3. jmssol says:

    Betz (1994) has argued that there are effective and ineffective ways to enforce time outs in the classroom. Betz suggests that teachers should physically approach the student when they are behaving inappropriately rather than broadcasting their disapproval over the classroom. Additionally, the pupil should be placed in the time out area for a short amount of time; a minute for each year of their age. Betz also emphasises that the child should not be forgot about whilst they are in the time out area as the effectiveness of the time out would face serious jeopardy.

    Gartrell (2001) argues that the use of time out is not appropriate for young students in the early years of school. If a child is placed in a time out environment then they are not benefiting from being taught alternative desirable methods of strategies of how to behave. Placing a young pupil in time out has also been found to lower the level of their confidence and self-worth. Additionally, other pupils may not want to associate with the child in time out as they are considered trouble. Placing the child in isolation does not teach them any alternative desirable forms of behaviour that achieve the same response.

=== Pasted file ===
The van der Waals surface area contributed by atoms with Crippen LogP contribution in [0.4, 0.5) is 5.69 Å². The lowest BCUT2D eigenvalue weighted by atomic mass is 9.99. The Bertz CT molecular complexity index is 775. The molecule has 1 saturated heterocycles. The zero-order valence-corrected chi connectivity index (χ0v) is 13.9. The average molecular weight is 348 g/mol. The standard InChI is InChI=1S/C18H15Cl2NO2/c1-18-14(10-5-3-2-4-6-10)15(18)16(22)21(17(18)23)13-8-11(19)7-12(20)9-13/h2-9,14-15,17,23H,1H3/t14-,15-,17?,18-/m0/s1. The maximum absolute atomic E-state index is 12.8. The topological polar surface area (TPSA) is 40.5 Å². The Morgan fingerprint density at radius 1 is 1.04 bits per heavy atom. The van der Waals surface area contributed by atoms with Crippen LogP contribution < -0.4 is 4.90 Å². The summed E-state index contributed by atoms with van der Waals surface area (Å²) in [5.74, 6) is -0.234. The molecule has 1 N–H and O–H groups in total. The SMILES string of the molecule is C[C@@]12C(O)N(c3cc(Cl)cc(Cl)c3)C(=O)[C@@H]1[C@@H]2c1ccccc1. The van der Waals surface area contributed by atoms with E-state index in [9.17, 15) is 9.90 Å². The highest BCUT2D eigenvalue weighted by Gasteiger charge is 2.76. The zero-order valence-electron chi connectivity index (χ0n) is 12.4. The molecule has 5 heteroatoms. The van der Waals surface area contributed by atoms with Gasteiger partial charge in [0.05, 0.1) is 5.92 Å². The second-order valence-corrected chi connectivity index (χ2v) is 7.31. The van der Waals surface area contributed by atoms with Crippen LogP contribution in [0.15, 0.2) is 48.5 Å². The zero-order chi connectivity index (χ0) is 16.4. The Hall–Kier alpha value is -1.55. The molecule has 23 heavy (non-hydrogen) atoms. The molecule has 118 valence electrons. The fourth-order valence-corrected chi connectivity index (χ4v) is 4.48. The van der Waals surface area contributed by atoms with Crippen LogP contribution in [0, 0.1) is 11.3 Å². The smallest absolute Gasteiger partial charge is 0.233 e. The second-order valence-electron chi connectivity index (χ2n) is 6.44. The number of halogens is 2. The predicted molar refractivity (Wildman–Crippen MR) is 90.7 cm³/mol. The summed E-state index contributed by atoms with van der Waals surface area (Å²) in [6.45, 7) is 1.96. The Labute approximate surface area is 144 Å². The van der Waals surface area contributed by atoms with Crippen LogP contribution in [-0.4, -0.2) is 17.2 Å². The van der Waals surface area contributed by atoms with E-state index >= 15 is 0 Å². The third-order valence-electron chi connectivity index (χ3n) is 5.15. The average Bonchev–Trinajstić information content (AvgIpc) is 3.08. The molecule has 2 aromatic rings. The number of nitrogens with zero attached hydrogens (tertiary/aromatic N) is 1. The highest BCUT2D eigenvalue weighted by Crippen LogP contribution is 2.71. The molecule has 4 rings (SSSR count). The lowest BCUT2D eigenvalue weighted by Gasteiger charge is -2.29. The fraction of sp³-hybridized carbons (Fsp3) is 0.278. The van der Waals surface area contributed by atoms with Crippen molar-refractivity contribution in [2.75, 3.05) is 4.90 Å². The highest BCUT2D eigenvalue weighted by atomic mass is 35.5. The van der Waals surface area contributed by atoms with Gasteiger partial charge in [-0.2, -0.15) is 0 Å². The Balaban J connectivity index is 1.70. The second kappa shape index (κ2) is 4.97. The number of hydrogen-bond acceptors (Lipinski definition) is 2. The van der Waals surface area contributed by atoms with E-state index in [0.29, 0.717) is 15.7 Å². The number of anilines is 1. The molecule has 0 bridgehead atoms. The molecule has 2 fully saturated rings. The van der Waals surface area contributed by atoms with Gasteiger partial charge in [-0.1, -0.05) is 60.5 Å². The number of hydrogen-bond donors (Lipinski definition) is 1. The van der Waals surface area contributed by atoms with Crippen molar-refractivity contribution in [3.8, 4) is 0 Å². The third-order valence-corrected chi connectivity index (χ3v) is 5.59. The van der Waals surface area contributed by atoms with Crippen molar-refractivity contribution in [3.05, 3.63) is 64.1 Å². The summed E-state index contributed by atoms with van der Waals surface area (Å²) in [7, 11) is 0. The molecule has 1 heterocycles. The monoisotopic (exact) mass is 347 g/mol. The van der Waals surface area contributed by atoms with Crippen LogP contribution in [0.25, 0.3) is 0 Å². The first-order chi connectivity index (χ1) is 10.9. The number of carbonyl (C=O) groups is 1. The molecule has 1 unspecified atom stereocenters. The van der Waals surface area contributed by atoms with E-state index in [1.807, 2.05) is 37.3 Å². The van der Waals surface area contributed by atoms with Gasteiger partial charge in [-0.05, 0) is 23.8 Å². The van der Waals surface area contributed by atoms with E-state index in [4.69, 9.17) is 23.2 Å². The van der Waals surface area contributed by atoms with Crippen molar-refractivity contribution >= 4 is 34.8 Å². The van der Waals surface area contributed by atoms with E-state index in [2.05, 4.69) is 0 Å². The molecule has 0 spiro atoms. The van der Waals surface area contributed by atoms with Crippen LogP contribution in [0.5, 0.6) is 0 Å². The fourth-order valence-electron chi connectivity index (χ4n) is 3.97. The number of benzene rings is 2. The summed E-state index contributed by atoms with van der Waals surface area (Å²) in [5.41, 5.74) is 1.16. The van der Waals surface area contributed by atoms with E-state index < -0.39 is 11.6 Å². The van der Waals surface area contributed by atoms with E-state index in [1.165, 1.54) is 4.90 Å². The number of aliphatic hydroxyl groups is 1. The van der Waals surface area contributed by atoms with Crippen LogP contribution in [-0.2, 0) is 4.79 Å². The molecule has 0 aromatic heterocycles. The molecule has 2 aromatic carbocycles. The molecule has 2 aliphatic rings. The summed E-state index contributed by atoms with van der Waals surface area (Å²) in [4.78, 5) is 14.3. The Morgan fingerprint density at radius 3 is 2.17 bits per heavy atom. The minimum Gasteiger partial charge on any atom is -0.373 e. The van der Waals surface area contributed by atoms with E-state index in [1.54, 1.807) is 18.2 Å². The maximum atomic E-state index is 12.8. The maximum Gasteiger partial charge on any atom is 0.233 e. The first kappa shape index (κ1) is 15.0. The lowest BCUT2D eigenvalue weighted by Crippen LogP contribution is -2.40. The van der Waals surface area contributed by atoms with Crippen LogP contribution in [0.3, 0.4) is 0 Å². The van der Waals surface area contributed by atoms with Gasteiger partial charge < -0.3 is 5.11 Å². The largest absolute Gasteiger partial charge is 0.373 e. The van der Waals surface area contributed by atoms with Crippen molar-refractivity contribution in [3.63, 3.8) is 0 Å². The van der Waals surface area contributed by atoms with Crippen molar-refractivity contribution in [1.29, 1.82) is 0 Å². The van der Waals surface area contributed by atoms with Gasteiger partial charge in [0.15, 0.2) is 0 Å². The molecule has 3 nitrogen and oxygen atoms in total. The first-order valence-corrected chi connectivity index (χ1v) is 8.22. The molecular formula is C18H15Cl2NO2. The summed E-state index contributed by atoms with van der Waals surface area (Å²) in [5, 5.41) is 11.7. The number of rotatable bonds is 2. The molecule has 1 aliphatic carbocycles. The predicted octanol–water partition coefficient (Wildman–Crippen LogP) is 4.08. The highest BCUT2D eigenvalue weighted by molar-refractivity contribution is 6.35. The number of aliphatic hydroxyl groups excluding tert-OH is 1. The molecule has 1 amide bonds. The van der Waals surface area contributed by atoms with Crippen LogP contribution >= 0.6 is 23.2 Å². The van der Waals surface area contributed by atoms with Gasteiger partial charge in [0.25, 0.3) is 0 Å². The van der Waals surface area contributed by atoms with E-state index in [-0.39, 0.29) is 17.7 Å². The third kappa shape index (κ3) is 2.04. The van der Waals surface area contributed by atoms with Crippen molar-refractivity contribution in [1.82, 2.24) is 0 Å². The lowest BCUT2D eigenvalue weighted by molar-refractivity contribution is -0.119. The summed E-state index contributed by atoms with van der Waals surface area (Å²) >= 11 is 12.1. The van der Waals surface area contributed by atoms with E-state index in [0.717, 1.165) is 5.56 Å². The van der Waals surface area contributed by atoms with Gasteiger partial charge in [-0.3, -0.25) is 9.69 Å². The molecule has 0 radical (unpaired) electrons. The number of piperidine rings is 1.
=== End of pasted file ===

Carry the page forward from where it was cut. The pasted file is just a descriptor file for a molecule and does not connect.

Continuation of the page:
Furthermore, for older students especially, time out can be viewed as an escape procedure. If a student does not want to complete class work, they behave in an inappropriate manner and as a result are placed outside of the classroom and do not have to continue with their work. In this sense, the time out is actually a form of negative reinforcement rather than punishment (Harris, 1985).

  4. jmssol says:

    References (I forgot to put them in my comment)
    Betz, C. (1994). Beyond time-out: Tips from a teacher. Young children, 49, 10.
    Gartrell, D. (2001). Replacing time-out: part one—Using guidance to build an encouraging classroom. Young Children, 56, 8-16.
    Harris, K. R. (1985). Definitional, parametric, and procedural considerations in timeout interventions and research. Exceptional Children, 51, 279-288.

  5. natberry2013 says:

    Hey guys a quick note that I reported Zabel’s findings wrong – its actually 70% of teachers (a lot less than I would have thought based on the fact that every single teacher I have ever had has used time-out in class. (NM)

  6. psuc93 says: